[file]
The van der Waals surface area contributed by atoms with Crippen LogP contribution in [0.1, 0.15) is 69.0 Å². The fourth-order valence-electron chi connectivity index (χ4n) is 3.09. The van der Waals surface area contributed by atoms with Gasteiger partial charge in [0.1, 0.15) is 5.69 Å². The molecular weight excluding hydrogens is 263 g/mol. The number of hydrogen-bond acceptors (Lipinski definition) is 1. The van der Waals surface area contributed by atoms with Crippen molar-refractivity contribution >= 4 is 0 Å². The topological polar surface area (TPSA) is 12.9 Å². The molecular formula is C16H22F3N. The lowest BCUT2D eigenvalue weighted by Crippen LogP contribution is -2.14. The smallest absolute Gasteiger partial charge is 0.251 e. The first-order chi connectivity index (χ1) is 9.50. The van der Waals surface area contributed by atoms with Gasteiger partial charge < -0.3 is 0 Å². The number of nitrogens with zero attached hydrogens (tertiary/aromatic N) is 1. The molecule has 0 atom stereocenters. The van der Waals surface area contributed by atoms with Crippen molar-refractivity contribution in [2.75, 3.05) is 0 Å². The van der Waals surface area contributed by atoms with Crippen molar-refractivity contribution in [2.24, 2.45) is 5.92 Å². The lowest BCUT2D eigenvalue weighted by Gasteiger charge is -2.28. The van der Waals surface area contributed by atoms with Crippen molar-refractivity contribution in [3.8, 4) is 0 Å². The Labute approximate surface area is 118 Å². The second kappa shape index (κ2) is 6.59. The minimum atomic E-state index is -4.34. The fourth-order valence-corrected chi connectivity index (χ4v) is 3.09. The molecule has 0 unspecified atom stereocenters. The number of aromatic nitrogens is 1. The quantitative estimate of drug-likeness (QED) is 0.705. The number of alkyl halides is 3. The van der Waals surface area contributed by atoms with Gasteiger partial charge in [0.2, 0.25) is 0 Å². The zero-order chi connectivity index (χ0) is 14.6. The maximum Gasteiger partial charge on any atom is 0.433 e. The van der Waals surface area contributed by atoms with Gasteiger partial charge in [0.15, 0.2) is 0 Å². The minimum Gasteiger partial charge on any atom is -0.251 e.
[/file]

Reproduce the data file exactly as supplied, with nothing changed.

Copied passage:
The van der Waals surface area contributed by atoms with Crippen LogP contribution in [0.1, 0.15) is 69.0 Å². The fourth-order valence-electron chi connectivity index (χ4n) is 3.09. The van der Waals surface area contributed by atoms with Gasteiger partial charge in [0.1, 0.15) is 5.69 Å². The molecular weight excluding hydrogens is 263 g/mol. The number of hydrogen-bond acceptors (Lipinski definition) is 1. The van der Waals surface area contributed by atoms with Crippen molar-refractivity contribution >= 4 is 0 Å². The topological polar surface area (TPSA) is 12.9 Å². The molecular formula is C16H22F3N. The lowest BCUT2D eigenvalue weighted by Crippen LogP contribution is -2.14. The smallest absolute Gasteiger partial charge is 0.251 e. The first-order chi connectivity index (χ1) is 9.50. The van der Waals surface area contributed by atoms with Gasteiger partial charge < -0.3 is 0 Å². The number of nitrogens with zero attached hydrogens (tertiary/aromatic N) is 1. The molecule has 0 atom stereocenters. The van der Waals surface area contributed by atoms with Crippen molar-refractivity contribution in [2.75, 3.05) is 0 Å². The van der Waals surface area contributed by atoms with Crippen molar-refractivity contribution in [2.24, 2.45) is 5.92 Å². The lowest BCUT2D eigenvalue weighted by Gasteiger charge is -2.28. The van der Waals surface area contributed by atoms with Crippen molar-refractivity contribution in [3.8, 4) is 0 Å². The Labute approximate surface area is 118 Å². The second kappa shape index (κ2) is 6.59. The minimum atomic E-state index is -4.34. The fourth-order valence-corrected chi connectivity index (χ4v) is 3.09. The molecule has 0 unspecified atom stereocenters. The number of aromatic nitrogens is 1. The quantitative estimate of drug-likeness (QED) is 0.705. The number of alkyl halides is 3. The van der Waals surface area contributed by atoms with Gasteiger partial charge in [0.2, 0.25) is 0 Å². The zero-order chi connectivity index (χ0) is 14.6. The maximum Gasteiger partial charge on any atom is 0.433 e. The van der Waals surface area contributed by atoms with Gasteiger partial charge in [0.15, 0.2) is 0 Å². The minimum Gasteiger partial charge on any atom is -0.251 e.